Chances are that you don't want to turn your personal laptop into a full blown mailserver, however it is very important to set up a local only mailserver in linux. This allows you to receive errors from failed cronjobs along with other processes, and also is handy for development purposes.

Installing sendmail

On Ubuntu simply enter

sudo apt-get install sendmail
sudo sendmailconfig

and answer yes to everything in the config.

Now you may see errors in syslog (and mail.err, mail.log) like "My unqualified host name (yourhostname) unknown; sleeping for retry". This is basically because your hostname, "yourhostname", is not a fully qualified domain name (FQDN) (e.g whoever@wherever.com). The solution is to edit /etc/hosts, to something like

127.0.0.1 localhost.localdomain localhost
127.0.1.1 yourhostname.localdomain yourhostname

This fixed the error for me anyhow. Check it with hostname -f

Now sendmail should be working.Trying sendmail -t lee from terminal. Type your message, press enter then finish with ".", finally press enter again. You should see mail in /var/mail/lee.

Note: you could at this point try sending my to a remote host, e.g. "someone@gmail.com", but if your on a laptop (not a VPS), chances are your ISP will block it. When I tried sendmail -vt someone@gmail.com < mail.txt, I got the error

 ... Deferred: Name server: gmail.com.: host name lookup failure

although if I connected to my VPN and tried exactly the same again, things worked. You can confirm that they're blocking the DNS MX record lookup by doing dig gmail.com MX; I got a time out when connected directly, but no problems when on the VPN. The mail will be sent to the gmail SPAM folder at any rate.

Next I want to set things up so that I can read mail in Thundberbird. Even though this is postfix, the same principles apply. Importantly, we want to be able to read mail to root as well, so we forward it to our user.

Thunderbird

Mail in /var/mail is one thing, but it would be nice to be able to check these in Thunderbird. Even though this post is for postfix, the same principles apply.

  1. First I update /etc/aliases

    postmaster: root root: lee

    so any mail directed to root comes to my user 'lee'. This allows me to monitor both root mail and lee's mail under one account. After making the changes, enter sudo newaliases.

  2. Create the file /root/.forward containing just the entry lee@localhost (or whatever your user is called) so root's mail will come to you.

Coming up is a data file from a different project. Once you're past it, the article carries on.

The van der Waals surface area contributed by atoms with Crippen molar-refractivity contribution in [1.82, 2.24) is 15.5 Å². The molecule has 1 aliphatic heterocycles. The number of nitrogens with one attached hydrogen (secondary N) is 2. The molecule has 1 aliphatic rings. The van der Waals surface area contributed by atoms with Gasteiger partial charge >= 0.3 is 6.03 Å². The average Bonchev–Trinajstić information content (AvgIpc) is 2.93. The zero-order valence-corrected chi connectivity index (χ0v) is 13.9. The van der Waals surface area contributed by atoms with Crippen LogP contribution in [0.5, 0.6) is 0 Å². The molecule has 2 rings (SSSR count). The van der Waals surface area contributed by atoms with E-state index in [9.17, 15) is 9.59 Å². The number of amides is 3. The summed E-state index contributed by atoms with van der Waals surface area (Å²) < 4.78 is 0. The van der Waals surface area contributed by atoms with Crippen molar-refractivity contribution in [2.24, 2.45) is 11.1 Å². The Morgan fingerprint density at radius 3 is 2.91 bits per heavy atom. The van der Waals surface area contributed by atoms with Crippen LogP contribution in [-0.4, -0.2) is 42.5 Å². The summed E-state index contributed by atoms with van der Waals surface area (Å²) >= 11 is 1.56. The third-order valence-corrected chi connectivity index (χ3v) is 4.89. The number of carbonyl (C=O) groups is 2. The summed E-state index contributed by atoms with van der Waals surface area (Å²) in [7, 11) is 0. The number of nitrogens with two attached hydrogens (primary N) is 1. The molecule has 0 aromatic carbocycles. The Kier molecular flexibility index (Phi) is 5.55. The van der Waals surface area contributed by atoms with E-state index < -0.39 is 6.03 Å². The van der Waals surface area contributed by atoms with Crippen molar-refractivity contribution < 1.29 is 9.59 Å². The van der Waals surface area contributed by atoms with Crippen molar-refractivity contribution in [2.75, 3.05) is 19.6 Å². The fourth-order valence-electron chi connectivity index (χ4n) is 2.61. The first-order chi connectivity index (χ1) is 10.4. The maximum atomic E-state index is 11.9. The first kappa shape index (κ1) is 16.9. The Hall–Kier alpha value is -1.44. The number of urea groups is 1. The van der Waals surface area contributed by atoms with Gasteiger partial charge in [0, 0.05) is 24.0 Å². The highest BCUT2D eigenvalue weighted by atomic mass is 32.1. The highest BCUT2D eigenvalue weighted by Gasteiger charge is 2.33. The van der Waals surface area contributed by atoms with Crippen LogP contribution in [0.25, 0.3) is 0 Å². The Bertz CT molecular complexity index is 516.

3. Next sudo adduser lee mail to add my user 'lee' to the mail group so Thunderbird can actually access the mail files.

  4. Now in Thunderbird: "add other account", choose type "unix mailspool (movemail)" and enter your username and email address, e.g. "lee" and "lee@localhost.com"

  5. Go to your new account in account settings, select server settings and select the local directory as /var/mail

  6. Almost there! Configure the SMTP server: go to preferences>account settings then right to bottom in the left menu, click SMTP server and add a new one as follows:

    Description: localhost servername: localhost port: 25 connection secuirty: none authentication: no authentication username localhost

    In the account settings click on your newly created email address, "lee@localhost" and choose the newly created SMTP server from drop down.

You should now be able to send/receive mail to the inbox....try sending a mail to root@localhost, click Inbox and click "Get Mail"from the top-left. For some reason I always need to click "Get Mail" despite telling Thunderbird to check for new mail automatically every 5 minutes. I'm not quite sure why as Thunderbird auto polls all other emails correctly.

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About Lee

I am a Theoretical Physics PhD graduate now working in the technology sector. I have strong mathematical skills and originally started in heavy-duty scientific computing, but now I work mostly with Python and the Django framework. I am available for hire now, so check out my resume and get in touch.

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